I have to put my trash container at the edge of the road twice a week for
the trash service to empty. Sometimes, like today, the wind eventually
blows it over before the truck comes when the container is lightly loaded.
Then I have to remove the container including trash in the hope things work
out better next time.
This has become more of a problem this year when the number of windy days
with strong winds have increased all this year.
Ahhh! You see my question coming!
How can I prevent this problem without putting a bunch of bricks in the
container when I have only a small light amount of trash? I suspect it's
You know it's time to clean the refrigerator
when something closes the door from the inside.
I was thinking (before you posted this) that you already had a wheeled
tote supplied by the refuse collection company. Regardless, even they
will tip under the circumstances you described.
I would look to just securing the top of the can so that IF it does tip,
the contents will remain inside. Just use an elastic band with the hooks.
Let the collector right it and dump it. The nice thing about the
wheeled totes provided is that once they do tip over, they don't roll;
unlike the traditional garbage cans.
On 2015-11-13 11:52 AM, Unquestionably Confused wrote:
Depends on the area, here, the garbage guy will drive right past a
tipped over bin, they never get out of the vehicle, the trucks have a
mechanical arm, that goes out from the side of the truck grabs the bin,
raises it, and tips it into the truck,then they put it back down and off
to the next house.
If you don't like the other answers, build a little box to put the
container in. One foot high is probably enough, 2 foot is for sure,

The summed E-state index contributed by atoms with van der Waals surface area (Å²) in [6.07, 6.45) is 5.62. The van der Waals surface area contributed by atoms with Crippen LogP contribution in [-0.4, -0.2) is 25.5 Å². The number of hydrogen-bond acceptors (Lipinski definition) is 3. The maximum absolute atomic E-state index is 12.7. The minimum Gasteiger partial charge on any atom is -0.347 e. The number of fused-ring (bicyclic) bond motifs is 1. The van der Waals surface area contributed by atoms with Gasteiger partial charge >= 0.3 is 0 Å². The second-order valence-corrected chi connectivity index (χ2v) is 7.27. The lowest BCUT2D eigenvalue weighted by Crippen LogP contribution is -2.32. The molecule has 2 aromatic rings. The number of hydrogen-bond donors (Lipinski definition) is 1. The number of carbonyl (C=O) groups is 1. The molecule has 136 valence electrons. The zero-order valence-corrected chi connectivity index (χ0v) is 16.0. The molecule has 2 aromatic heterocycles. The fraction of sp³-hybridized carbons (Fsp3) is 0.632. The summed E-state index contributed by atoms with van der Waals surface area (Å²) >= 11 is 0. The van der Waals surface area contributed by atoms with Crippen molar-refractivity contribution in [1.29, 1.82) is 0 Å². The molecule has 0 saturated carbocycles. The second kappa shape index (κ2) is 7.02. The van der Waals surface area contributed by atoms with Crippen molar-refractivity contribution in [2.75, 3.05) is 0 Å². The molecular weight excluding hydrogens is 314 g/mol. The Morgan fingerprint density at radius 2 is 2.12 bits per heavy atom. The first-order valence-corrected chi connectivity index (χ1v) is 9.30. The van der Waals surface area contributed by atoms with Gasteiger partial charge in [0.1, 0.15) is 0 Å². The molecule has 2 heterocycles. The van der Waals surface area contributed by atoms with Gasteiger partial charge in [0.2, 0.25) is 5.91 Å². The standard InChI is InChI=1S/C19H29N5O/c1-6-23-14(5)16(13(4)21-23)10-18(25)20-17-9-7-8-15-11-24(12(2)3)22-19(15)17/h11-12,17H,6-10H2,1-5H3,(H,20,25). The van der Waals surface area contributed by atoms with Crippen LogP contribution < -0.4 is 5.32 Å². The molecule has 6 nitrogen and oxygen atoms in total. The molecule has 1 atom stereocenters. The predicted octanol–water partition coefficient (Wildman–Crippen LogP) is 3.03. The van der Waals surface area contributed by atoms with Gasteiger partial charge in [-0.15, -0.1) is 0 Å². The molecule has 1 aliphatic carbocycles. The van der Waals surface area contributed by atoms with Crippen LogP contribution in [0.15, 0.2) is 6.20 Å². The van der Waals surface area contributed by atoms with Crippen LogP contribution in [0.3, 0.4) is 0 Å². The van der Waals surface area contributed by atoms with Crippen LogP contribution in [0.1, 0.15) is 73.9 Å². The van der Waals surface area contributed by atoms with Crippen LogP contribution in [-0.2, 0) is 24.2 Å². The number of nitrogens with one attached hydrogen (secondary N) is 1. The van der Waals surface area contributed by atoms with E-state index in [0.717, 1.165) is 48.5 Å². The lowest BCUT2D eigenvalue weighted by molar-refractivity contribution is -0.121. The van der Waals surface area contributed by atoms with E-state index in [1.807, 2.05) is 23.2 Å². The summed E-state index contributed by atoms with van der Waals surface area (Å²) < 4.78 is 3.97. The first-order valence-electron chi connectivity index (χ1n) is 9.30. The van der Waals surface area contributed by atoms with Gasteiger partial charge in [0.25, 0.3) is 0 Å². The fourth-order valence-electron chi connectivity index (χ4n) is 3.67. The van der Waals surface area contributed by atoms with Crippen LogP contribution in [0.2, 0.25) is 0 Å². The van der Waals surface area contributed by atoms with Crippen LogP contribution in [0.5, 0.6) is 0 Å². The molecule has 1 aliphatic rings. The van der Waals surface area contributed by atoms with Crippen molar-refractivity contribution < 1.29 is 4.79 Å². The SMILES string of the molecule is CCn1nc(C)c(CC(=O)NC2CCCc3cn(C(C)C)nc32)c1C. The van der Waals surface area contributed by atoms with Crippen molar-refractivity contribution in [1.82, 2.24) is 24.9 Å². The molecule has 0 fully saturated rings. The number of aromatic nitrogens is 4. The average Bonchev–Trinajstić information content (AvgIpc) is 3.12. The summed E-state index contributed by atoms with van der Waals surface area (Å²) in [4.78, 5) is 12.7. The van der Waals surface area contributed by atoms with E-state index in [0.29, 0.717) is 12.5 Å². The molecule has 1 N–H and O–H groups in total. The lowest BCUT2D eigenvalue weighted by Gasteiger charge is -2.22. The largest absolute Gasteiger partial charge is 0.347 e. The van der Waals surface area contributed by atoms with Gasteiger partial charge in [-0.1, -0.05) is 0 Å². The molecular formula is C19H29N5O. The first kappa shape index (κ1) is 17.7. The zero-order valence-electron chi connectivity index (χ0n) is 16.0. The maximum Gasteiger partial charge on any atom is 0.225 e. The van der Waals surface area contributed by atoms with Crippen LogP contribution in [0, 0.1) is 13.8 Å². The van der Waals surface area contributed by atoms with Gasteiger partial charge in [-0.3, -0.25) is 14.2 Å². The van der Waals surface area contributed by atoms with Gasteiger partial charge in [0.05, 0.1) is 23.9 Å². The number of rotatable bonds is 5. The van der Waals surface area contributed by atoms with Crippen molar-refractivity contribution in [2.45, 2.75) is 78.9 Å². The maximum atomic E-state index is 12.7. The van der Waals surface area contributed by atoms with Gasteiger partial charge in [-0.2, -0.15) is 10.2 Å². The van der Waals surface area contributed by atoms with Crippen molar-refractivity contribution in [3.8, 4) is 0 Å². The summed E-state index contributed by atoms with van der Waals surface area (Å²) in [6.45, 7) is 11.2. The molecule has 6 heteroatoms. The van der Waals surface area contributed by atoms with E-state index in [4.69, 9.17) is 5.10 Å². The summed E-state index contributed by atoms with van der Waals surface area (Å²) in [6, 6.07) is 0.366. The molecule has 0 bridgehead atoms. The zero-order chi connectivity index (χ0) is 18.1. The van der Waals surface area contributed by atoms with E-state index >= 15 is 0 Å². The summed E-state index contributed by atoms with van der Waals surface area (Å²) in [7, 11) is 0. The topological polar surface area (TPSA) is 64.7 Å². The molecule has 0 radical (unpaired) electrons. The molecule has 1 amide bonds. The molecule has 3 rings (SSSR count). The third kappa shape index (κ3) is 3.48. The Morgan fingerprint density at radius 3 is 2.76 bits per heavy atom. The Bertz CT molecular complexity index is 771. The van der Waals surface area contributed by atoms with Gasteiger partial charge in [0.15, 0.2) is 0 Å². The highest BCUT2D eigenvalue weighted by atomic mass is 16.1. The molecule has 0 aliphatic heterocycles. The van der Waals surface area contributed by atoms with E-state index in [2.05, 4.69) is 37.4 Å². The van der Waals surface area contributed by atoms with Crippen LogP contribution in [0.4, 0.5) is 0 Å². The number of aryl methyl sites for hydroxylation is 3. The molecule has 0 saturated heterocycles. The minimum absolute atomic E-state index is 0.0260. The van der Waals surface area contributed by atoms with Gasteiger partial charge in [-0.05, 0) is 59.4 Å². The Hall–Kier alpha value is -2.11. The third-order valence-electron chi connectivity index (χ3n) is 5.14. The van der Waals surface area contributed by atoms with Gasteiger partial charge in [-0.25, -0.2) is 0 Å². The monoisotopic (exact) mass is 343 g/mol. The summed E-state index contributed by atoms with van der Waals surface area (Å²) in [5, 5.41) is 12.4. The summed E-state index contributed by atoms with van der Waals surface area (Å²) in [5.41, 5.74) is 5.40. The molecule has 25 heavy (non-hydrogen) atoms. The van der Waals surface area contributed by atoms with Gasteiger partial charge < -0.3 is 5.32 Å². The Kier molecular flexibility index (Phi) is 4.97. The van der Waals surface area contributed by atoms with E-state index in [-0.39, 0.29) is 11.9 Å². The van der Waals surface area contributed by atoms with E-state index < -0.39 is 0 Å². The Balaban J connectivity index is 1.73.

and it doesn't have to have walls, just a ridge around the top. Like
a cup holder.
If you dont have a tree or post along the curb, put a 4x4 post in the
ground. Then use a bungie cord to attach it to the post or tree.
however, if your trash service guys dont touch it with their hands,
they'll rip the bungie cord or do other damage with their power lift.
If you put bricks in it, they will dispose of your bricks too.....
I'd strap down couple bricks inside the bin at proper positions and it
won't fall out when trash is dumped by the machine. We deal with 3 bins,
one for trash(black), one for recyclable(blue), one for organic waste
like kitchen waste(green) once a week.
Our "cans" (containers) are large plastic beasts (85G?) with wheels
on back (sort of like a built in hand-truck) and a lid that is
also hinged along the back edge. We have one for trash and another
(same size, different color) for (unsorted) recyclables.
On windy days, the lids can fly open. For the trash container,
this is usually not a problem as we have our trash in plastic bags
within the container so they're not going anywhere.
But, the recyclables container often has loose sheets of paper
(newspapers, first class mail, stuff I've "printed out", flyers,
etc.) that can make a real mess once the wind takes hold of them.
If I know it is going to be exceptionally windy and can afford to defer
collection for another week, then I'll usually take that gamble.
Otherwise, a few "large stones" (the size of two fists) placed on
top of the lid near the front edge hold the lid down in all but
the most insane storms. When the truck comes along to lift the container
and dump its contents, the rocks naturally slide off onto the end
of the driveway as it rises and starts to tip (which opens the
hinged lid and dumps the contents). When I retrieve the container
at the end of the day, I pick up the rocks and toss them into
a corner of the yard (our yards are typically crushed stone, here,
so a few larger rocks don't really look out of place).
I always lay mine flat on the ground, with removable top visably closed.
Been doing that ever since racoon started tipping it over. The trash man
just let's lid on ground somewhere. If the wind blows, sometimes the lid
will fly away.
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